ASIC wants to ban “cold call” sales pitches for life and consumer credit insurance ahead of planned government reforms to the sector.
The corporate watchdog says banning unsolicited telephone sales of direct life and funeral insurance as well as consumer credit insurance would prevent consumers paying for products “they do not need, want or understand”.
ASIC commissioner Sean Hughes says the proposal is consistent with recommendations from the financial services royal commission and would provide further protections from mis-selling practices now before the federal government made broader reforms.
“It is only fair that consumers have a proper opportunity to consider which insurance product best meets their needs and then compare alternative products, without feeling pressured to make a purchase,” Mr Hughes said.
An ASIC review of direct life insurance sales last year found firms were engaging in sales conduct that risked consumers buying products they did not want, could not afford or did not meet their needs.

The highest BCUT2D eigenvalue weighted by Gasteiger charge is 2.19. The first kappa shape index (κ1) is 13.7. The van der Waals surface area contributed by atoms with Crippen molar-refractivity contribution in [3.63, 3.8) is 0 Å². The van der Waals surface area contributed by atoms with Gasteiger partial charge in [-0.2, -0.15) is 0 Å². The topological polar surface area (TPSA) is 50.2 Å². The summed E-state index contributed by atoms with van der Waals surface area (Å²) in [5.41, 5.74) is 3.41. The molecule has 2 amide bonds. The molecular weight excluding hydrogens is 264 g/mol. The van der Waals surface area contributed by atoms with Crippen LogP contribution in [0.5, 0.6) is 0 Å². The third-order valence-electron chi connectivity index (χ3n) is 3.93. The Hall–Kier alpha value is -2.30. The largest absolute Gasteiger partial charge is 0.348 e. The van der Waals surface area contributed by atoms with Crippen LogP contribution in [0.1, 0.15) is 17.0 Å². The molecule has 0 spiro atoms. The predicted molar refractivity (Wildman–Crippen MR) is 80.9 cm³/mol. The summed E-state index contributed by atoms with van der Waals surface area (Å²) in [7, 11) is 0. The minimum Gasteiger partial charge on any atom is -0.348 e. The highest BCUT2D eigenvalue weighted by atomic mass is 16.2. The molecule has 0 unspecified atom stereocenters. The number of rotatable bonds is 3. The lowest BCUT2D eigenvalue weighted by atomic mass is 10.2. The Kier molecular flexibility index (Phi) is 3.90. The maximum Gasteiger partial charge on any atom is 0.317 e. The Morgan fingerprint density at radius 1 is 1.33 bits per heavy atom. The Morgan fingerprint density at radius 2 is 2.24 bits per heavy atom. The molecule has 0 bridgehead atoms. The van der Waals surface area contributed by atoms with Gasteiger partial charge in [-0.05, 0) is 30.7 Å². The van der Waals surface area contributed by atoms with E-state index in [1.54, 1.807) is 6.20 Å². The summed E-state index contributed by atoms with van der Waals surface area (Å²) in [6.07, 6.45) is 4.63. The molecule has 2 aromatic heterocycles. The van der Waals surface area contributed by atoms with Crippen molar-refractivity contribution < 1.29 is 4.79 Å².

ASIC announced it would restrict unsolicited sales of direct life insurance after it found a link between outbound sales calls and sales conduct issues, including pressure selling.
Last week ASIC also found the design and sale of consumer credit insurance had consistently failed consumers.
A number of companies have already felt the watchdog’s wrath for mis-selling insurance.
In February 2018, ClearView refunded more than $1.5 million to 16,000 customers after pressuring them to buy life insurance over the phone, while Latitude Insurance provided refunds of about $1.1 million to 905 customers after it mis-sold consumer credit insurance and incorrectly denied claims on policies.
Commonwealth Bank has also refunded over $10 million for mis-sold consumer credit insurance.
The federal government has already committed to implementing a recommendation to prohibit unsolicited sales of superannuation and insurance products.
ASIC is seeking feedback on its proposal.